Migrants from Bangladesh Crash into Shores of Colombia

African migrants remain in a beach near a makeshift camp in Necocli, Colombia, on February 3, 2021. - African migrants fleeing violence and poverty, come across the same problems in Colombia, in the middle of a long journey through Latin America on their way to the US. (Photo by Raul …
RAUL ARBOLEDA/AFP via Getty Images

Fishermen on the Gulf of Morrosquillo in Colombia have rescued several groups of Bangladeshi nationals, all apparently shipwrecked after their makeshift vessel en route north collapsed, Colombian media reported Wednesday.

Their presence on the other side of the world from their home countries is part of a larger surge in Asian and African migrants using lax immigration laws in places like Brazil and Ecuador to reach the Americas, in the hopes of migrating to the United States or Canada. It also arrives as Colombia copes with the bulk of the impact of the largest migrant crisis in the history of South America, triggered by socialism in Venezuela. Colombia recently agreed to legalize all Venezuelan nationals in the country regardless of how they crossed the border in a gesture of gratitude for the once-wealthy neighboring country taking in Colombians fleeing communist terrorism for decades.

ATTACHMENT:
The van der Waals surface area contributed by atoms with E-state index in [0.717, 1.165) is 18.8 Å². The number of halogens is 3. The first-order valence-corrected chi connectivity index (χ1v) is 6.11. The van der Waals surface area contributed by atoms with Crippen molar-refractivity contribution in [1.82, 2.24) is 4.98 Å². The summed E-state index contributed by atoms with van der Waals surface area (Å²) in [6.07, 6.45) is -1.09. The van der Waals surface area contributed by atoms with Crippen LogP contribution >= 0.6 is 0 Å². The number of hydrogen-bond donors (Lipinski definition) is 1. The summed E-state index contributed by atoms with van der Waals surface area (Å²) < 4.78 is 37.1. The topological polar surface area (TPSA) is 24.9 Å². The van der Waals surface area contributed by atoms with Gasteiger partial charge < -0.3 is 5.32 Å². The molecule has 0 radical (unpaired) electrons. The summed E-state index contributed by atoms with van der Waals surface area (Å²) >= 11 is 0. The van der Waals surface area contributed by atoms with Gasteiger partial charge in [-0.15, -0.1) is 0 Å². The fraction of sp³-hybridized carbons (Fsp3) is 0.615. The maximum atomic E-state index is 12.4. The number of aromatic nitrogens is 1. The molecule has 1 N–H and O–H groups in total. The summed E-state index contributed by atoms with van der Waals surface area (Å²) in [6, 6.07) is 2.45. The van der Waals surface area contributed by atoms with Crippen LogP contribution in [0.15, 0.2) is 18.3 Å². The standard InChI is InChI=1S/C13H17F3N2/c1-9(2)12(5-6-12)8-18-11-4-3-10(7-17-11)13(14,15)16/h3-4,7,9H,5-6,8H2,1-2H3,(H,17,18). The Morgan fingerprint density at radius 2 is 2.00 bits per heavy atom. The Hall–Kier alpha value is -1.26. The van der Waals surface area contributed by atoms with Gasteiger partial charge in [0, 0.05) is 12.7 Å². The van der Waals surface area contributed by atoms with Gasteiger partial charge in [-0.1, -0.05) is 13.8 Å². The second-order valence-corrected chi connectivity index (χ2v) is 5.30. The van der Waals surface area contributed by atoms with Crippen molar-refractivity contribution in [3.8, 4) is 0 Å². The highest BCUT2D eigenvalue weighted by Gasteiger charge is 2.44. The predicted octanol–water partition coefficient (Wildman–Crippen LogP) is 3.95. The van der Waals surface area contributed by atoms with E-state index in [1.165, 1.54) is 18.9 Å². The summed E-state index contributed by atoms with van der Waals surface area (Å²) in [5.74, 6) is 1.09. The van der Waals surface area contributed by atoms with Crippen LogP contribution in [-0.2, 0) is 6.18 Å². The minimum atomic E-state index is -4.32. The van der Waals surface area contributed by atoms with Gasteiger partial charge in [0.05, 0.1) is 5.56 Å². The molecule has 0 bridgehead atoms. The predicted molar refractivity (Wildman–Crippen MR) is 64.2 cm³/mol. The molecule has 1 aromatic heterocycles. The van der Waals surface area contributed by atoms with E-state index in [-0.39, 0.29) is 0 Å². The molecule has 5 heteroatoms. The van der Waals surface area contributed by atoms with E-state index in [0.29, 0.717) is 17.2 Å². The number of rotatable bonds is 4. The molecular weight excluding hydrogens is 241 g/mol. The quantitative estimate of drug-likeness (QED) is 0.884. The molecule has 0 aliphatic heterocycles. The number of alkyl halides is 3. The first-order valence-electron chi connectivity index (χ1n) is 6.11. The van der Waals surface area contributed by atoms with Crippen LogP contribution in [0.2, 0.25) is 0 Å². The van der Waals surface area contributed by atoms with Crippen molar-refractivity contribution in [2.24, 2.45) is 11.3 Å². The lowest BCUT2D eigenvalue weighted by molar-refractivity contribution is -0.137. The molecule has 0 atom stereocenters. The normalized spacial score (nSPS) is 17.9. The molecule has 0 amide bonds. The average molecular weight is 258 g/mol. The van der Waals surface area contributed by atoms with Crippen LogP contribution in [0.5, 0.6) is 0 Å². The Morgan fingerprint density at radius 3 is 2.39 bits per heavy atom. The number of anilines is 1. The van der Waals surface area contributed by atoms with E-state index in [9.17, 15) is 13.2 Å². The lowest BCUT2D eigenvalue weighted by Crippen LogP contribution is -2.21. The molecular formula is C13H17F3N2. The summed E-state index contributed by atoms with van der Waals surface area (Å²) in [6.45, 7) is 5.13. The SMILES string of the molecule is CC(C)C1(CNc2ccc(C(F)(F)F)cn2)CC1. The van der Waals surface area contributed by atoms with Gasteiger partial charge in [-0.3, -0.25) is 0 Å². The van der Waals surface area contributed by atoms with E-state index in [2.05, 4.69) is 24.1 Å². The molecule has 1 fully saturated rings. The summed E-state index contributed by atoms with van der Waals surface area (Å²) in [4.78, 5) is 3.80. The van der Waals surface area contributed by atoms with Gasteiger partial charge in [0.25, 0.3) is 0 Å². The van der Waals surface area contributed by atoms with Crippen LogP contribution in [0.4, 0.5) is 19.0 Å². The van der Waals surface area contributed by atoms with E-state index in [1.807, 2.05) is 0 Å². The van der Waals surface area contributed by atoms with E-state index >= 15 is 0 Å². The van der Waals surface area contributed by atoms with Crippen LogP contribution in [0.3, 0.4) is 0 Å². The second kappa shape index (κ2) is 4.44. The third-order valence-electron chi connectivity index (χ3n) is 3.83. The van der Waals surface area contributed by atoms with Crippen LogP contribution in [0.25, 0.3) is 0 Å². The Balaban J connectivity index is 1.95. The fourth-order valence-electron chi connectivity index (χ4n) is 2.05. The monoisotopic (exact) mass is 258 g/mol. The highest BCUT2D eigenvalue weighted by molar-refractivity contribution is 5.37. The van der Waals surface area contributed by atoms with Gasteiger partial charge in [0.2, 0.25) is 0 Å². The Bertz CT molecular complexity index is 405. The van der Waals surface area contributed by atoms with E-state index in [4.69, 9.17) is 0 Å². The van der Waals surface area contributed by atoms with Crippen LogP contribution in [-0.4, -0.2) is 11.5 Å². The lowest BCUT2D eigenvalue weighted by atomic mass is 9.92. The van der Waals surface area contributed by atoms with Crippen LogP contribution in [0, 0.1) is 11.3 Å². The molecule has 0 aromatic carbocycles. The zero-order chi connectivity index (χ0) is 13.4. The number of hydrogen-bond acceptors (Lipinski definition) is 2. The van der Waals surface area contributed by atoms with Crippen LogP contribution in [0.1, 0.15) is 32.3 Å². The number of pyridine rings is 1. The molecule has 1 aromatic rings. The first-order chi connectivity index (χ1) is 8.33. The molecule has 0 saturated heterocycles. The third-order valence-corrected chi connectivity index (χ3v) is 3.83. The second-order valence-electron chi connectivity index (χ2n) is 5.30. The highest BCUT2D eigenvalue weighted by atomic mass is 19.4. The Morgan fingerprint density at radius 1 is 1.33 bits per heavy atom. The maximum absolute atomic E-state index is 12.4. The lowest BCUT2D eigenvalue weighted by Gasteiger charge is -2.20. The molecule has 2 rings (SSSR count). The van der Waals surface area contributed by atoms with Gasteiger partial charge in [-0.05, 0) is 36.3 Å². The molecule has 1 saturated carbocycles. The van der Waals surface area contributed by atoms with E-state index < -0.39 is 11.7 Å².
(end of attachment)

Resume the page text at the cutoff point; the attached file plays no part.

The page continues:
Colombia’s El Tiempo cited Colombian authorities as believing, following interviews with the rescued migrants, that at least 17 people were on the sunken vessel, which has yet to be found and reportedly sunk four days before the first reports of local fishermen finding people adrift at sea. One group of fishermen reportedly rescued four Bangladeshi nationals on Tuesday night, while another group rescued a fifth person, from Nepal, on Wednesday.

“Once we received knowledge of a sinking in Puerto Escondido, units were sent to find these people,” local official Captain Juan Pablo Huertas told El Tiempo.